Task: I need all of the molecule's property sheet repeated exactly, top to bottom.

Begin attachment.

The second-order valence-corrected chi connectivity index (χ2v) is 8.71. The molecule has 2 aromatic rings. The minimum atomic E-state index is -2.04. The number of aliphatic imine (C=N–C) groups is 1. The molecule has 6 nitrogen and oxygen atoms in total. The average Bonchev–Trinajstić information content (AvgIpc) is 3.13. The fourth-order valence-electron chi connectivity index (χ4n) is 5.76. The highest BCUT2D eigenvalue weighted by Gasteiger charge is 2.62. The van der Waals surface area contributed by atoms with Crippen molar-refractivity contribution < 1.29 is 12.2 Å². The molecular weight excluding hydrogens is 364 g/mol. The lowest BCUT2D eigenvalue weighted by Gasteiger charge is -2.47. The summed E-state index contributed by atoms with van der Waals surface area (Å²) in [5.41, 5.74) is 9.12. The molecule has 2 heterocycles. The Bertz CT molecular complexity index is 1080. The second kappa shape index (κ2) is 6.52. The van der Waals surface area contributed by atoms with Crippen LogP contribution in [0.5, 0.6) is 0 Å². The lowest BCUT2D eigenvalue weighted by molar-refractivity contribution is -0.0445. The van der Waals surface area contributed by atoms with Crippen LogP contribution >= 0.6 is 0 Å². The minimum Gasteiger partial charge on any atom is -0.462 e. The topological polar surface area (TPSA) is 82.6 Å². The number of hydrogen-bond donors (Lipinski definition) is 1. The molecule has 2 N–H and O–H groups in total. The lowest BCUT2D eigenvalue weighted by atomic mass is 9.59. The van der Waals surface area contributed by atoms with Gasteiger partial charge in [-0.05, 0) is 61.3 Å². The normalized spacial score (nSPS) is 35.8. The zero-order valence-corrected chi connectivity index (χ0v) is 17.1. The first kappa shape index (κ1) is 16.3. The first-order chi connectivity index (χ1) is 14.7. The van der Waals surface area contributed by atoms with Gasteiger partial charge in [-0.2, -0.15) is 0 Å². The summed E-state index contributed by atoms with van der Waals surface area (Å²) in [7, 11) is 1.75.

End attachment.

The second-order valence-corrected chi connectivity index (χ2v) is 8.71. The molecule has 2 aromatic rings. The minimum atomic E-state index is -2.04. The number of aliphatic imine (C=N–C) groups is 1. The molecule has 6 nitrogen and oxygen atoms in total. The average Bonchev–Trinajstić information content (AvgIpc) is 3.13. The fourth-order valence-electron chi connectivity index (χ4n) is 5.76. The highest BCUT2D eigenvalue weighted by Gasteiger charge is 2.62. The van der Waals surface area contributed by atoms with Crippen molar-refractivity contribution < 1.29 is 12.2 Å². The molecular weight excluding hydrogens is 364 g/mol. The lowest BCUT2D eigenvalue weighted by Gasteiger charge is -2.47. The summed E-state index contributed by atoms with van der Waals surface area (Å²) in [5.41, 5.74) is 9.12. The molecule has 2 heterocycles. The Bertz CT molecular complexity index is 1080. The second kappa shape index (κ2) is 6.52. The van der Waals surface area contributed by atoms with Crippen LogP contribution in [0.5, 0.6) is 0 Å². The lowest BCUT2D eigenvalue weighted by molar-refractivity contribution is -0.0445. The van der Waals surface area contributed by atoms with Crippen LogP contribution >= 0.6 is 0 Å². The minimum Gasteiger partial charge on any atom is -0.462 e. The topological polar surface area (TPSA) is 82.6 Å². The number of hydrogen-bond donors (Lipinski definition) is 1. The molecule has 2 N–H and O–H groups in total. The lowest BCUT2D eigenvalue weighted by atomic mass is 9.59. The van der Waals surface area contributed by atoms with Gasteiger partial charge in [-0.05, 0) is 61.3 Å². The normalized spacial score (nSPS) is 35.8. The zero-order valence-corrected chi connectivity index (χ0v) is 17.1. The first kappa shape index (κ1) is 16.3. The first-order chi connectivity index (χ1) is 14.7. The van der Waals surface area contributed by atoms with Gasteiger partial charge in [-0.2, -0.15) is 0 Å². The summed E-state index contributed by atoms with van der Waals surface area (Å²) in [7, 11) is 1.75.